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Measurements of a small transformer

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Forum » Technique, Repair, Restoration, Home construction ** » Home construction and general radio technique » Measurements of a small transformer
Joe Sousa
Joe Sousa
USA  Articles: 647
Schem.: 187
Pict.: 394
12.Jul.09 04:18

Count of Thanks: 81
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Hello Forum, I just read Trafo Bestimmung by  Gerhard Bischof.

Gerhard's post shows the analysis of a large power transformer with several hundred watts of capacity. His post inspired me to share some measurements of a small wall transformer, that I made a few months ago to get a better appreciation of it's operating parameters.

My measurements focus on input currents, transformer dissipation and loading on the 23V secondary.

A few basic transformer characteristics are:

Primary small signal inductance with 10VAC60Hz is 11.5H.

Primary resistance is 217 Ohms

Secondary small signal inductance with 1.96VAC60Hz is 440mH. The secondary resonates with 16uF at 60Hz.

Secondary resistance is 9.5 Ohms.

Overall dimensions are around 4cm/1.5inches.

This is the little transformer, which also came from the control board of a dead microwave oven.

The measurements revealed several practical aspects of transformer operation regarding core saturation, power factor and reactive secondary loading. For example, if you want to use two back-to-back filament transformers to make a small isolated vacuum tube power supply, you should add a power factor correction capacitor in parallel with the two common low voltage windings, which usually supply low voltage for the heaters. A back-to-back isolated transformer connection connection can be made with a first transformer that is powered off the wall with 120V(or 220V) and puts out 12.6V, which then drives an identical transformer in reverse, with the two 12.6V windings tied together, plus the power factor correction capacitor to reduce loading by the second transformer. This setup provides isolated 12.6VAC, and 120VAC secondaries.

This first photo shows the overall setup without any loading on the transformer, which is barely visible under the words "secondary resistance" to the left of the yellow Fluke meter.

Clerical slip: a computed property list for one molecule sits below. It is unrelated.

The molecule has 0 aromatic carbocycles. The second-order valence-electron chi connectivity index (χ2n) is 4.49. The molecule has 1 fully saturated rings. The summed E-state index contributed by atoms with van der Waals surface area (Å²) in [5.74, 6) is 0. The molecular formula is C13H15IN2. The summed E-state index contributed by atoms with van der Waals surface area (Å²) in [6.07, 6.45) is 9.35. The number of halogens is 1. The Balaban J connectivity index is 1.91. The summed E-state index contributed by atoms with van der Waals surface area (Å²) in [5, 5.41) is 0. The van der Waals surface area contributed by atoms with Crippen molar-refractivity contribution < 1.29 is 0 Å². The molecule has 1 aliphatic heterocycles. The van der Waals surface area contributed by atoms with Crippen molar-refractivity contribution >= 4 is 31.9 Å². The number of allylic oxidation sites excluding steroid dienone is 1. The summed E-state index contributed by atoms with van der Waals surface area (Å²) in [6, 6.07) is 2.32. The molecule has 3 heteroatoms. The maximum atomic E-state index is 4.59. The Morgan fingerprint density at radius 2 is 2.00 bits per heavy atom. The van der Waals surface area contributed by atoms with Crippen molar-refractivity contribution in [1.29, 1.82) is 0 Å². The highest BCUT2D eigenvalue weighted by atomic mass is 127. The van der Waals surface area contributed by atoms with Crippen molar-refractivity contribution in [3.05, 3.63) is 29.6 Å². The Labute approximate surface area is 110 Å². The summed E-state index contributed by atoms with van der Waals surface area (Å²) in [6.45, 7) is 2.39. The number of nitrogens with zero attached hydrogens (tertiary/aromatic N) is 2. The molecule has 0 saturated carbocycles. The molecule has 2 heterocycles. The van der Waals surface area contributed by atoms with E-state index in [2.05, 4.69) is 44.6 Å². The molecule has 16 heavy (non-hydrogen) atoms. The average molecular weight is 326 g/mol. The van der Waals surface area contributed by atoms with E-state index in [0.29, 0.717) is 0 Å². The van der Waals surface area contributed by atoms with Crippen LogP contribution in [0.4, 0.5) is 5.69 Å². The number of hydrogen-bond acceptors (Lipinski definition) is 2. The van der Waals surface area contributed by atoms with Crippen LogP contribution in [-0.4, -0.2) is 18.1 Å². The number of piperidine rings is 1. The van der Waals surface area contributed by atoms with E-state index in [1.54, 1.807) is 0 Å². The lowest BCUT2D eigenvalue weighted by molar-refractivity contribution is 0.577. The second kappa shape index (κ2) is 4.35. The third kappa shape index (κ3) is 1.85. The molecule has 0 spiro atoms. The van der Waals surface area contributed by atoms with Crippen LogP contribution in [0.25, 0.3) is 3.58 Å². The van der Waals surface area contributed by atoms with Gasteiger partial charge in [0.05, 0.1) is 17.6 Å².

The various instruments include:

1-TEK 475 scope showing transformer votlages or currents. The peaky  waveform is the primary current, and the sinewave is the secondary voltage.

2-On top of the scope is a true VAC RMS Fluke bench meter, showing secondary voltage 23.2VACrms

3-Further up, on the aluminum shelf, there is an HP428 current probe meter showing an analog face in the +/-300mA scale. The gray current probe for the HP428 is visible in front of the yellow cased Fluke 87 meter at the front.

4-Another True RMS voltmeter sits to the left of this HP428 current probe meter and is driven by the normalized +/-1VFS output of the HP428. It reads 200mV/1V*300mA=60mArms of primary current.

5-directly below the analog HP428 there is a small red panel meter that monitors the normalized DC +/-1V normalized output. This photo shows a residual 18mV offset.

6-Finally, the yellow cased Fluke 87 portable multimeter monitors the output of the power meter that is seen covered with the white outtlet plate. This true RMS power meter puts out 100uV/W for the Fluke 87. The power reading is 1.8W, and the transformer under test is unloaded. You can see details for this power meter's circuit in the thumbnail to the right of the photo, with right-click and view or save.

The following photo shows how adding a 33uF unpoloarized capacitor to the secondary, reduced the primary current to 24.4mArms. This value of capacitance produces the smallest amount of input current, but the overal power dissipation increasese slightly, to 1.9V because of the ohmic losses in the secondary that drives the 33uF capacitor. The calculated capacitance value to resonate with the secondary is 16uF, but this value was calculated from a small signal inductance measurement of 440mH. Core saturation reduces the average inductance, so the 33uF value was found empirically to produce a minimum input current.

Still with the 33uF load, the secondary current of 308mArms is measured and shown on the scope. The scondary voltage is 23.57VRMS and is also on the scope.

Now, for a bit of magic, the following shot shows a significant reduction of total power dissipation in the transformer, from 1.8W to 1.5W, when the load capacitor is optimized at 20uF. The primary current at 33mA is not as low as the 24.4mA rms seen in with the 33uF load. The reasons for the net reduction in power dissipation are that the primary ohmic losses were reduced, along with the core losses. Secondary current can cancel some of the field of at the core and reduce saturation. But this current must be of the proper phase, in this case, capacitive.